Occurrence of anthropogenic sounds in natural soundscapes are increasing worldwide. Although individual responses to noise pollution are well documented, consequences on communities and ecosystem processes remain largely unknown. In the mesocosms of the PLANAQUA platform, we will replicate a naturally-occurring freshwater invertebrate community gathering a mix of native and invasive species coming from various benthic (amphipods, isopods, dipteran larvae, coleopterans) and pelagic (cladocerans, copepods, ostracods, dipteran larvae) taxa. Living plants, biofilm and dead leaves will be provided as primary food sources. We will collect invertebrates from surrounding streams. All the mesocosms will be equipped with an underwater speaker to generate two noise conditions: control noise with a playback track of silence in half of the mesocosms and boat noise with a playback track including various boat sounds to mimic nautical traffic in the other half. During six weeks, we will monitor the amount of chlorophyll, nutrients, phyto and zooplankton as well as leaf-litter breakdown. In addition, we will use the carbon and nitrogen stable isotope ratios to detect alterations in the trophic structure and the relative contribution of primary food sources. The project is leaded by Vincent Médoc and Marilyn Beauchaud from the ENES lab (Université Jean Monnet – Saint-Etienne, CRNL INSERM CNRS), funded by the Université Jean-Monnet – Saint-Etienne and scheduled to start on September 2021. The project is open to collaborators interested in trophic ecology and the effect of noise pollution, with expertise on gut content and faeces analysis, fatty acid trophic biomarkers, trophic tracers or environmental DNA. People interested in microbial communities are also welcome.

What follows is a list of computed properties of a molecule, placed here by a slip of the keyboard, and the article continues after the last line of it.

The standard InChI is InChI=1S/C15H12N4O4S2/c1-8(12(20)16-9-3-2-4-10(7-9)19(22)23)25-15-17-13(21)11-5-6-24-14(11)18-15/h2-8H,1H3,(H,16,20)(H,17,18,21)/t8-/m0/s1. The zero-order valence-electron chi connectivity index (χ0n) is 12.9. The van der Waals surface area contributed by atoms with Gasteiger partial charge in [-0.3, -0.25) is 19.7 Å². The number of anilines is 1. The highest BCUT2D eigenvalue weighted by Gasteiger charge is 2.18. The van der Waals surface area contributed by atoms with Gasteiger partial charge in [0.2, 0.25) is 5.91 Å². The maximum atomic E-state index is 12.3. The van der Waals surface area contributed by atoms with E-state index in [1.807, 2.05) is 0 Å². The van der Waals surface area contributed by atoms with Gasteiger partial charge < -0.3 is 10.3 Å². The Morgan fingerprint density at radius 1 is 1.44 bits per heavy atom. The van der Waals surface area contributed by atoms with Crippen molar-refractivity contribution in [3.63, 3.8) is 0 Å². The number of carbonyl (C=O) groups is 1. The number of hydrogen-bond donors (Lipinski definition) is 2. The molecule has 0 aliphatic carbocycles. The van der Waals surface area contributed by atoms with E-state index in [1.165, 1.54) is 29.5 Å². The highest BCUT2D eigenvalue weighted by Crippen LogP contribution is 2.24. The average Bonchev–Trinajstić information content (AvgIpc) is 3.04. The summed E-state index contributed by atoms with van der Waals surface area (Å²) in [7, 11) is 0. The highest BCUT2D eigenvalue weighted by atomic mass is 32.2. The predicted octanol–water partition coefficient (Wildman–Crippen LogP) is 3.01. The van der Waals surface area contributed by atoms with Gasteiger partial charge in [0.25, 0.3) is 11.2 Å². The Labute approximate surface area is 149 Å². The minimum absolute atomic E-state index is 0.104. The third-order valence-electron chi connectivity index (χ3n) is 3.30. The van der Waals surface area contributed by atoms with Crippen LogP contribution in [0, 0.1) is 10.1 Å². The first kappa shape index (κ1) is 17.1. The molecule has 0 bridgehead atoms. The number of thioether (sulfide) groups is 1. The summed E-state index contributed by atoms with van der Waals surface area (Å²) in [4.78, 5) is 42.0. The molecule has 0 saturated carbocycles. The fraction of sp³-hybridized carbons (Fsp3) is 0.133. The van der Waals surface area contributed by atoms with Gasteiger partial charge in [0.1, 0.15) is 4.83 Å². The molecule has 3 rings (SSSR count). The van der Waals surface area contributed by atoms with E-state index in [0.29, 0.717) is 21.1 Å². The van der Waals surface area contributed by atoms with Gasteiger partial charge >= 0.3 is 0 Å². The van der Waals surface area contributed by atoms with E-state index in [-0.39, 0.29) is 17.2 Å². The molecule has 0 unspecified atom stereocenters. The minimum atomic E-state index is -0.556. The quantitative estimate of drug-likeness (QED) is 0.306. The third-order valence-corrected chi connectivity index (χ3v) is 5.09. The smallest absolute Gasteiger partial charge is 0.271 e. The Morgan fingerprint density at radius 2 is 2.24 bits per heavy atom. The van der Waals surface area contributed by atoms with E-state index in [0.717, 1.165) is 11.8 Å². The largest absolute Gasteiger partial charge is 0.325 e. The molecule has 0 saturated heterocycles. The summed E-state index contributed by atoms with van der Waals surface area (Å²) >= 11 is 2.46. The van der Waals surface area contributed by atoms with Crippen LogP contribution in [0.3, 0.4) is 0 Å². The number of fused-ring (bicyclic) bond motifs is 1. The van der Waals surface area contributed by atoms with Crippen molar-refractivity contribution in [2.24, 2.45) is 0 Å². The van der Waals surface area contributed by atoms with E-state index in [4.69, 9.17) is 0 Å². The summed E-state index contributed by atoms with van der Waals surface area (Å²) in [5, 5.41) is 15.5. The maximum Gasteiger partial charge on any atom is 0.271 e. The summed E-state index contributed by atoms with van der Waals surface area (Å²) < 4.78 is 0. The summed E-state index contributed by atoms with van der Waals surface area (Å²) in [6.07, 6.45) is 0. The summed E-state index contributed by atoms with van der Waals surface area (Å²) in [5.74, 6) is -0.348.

Project Lead: Dr. Vincent Vincent Médoc and Marilyn Beauchaud (ENES lab – Université Jean Monnet – Saint-Etienne, CRNL INSERM CNRS),

Timing: 1 September to 16 October 2021

Deadline for TA application at PLANAQUA (3) is 30 April 2021, 13:00 CET.

 

AQUACOSM (call closed)

New insights on the links between global changes, community structure and ecosystem stability (ECOSTAB).

Project Lead: Elisa Thébault and Gérard Lacroix.

Timing: 1 April – 30 July 2021.

Project: The Experimental Lake Platform is available for collaboration on the on-going project (2018-2021) ECOSTAB, funded by the French National Research Agency (ANR). ECOSTAB aims to experimentally test the consequences of eutrophication and loss of top predators on food-web structure and stability of aquatic ecosystems in the experimental lakes of the PLANAQUA platform.

Since 2015, half of the 16 artificial lakes (750 m3 each) have been regularly enriched with inorganic phosphorous (KH2PO4) and nitrogen (NH4NO3) to mimic possible water eutrophication due to anthropogenic activity (urban sewage, agriculture, etc.) compared to natural conditions. In winter 2016-2017, different fish communities, with or without big predators (pikes), have been introduced in the lakes. During the winter 2018-2019, due to difficulties in maintaining pike in these artificial systems, we modified the protocol. We now have 8 ponds dominated by Cyprinids (mainly roach [Rutilus rutilus] and rudd [Scardinius erythrophthalmus]), and 8 ponds where Percids (perch [Perca fluviatilis]) can consume Cyprinids. The treatments (fish communities with or without Percids and nutrients added or not) form a 2 x 2 balanced factorial design with 4 replicates per treatment. The heterogeneity (littoral, pelagic and benthic habitats) and unusually large scale of these experimental systems recreate in this way real-size ecological communities with complex food webs.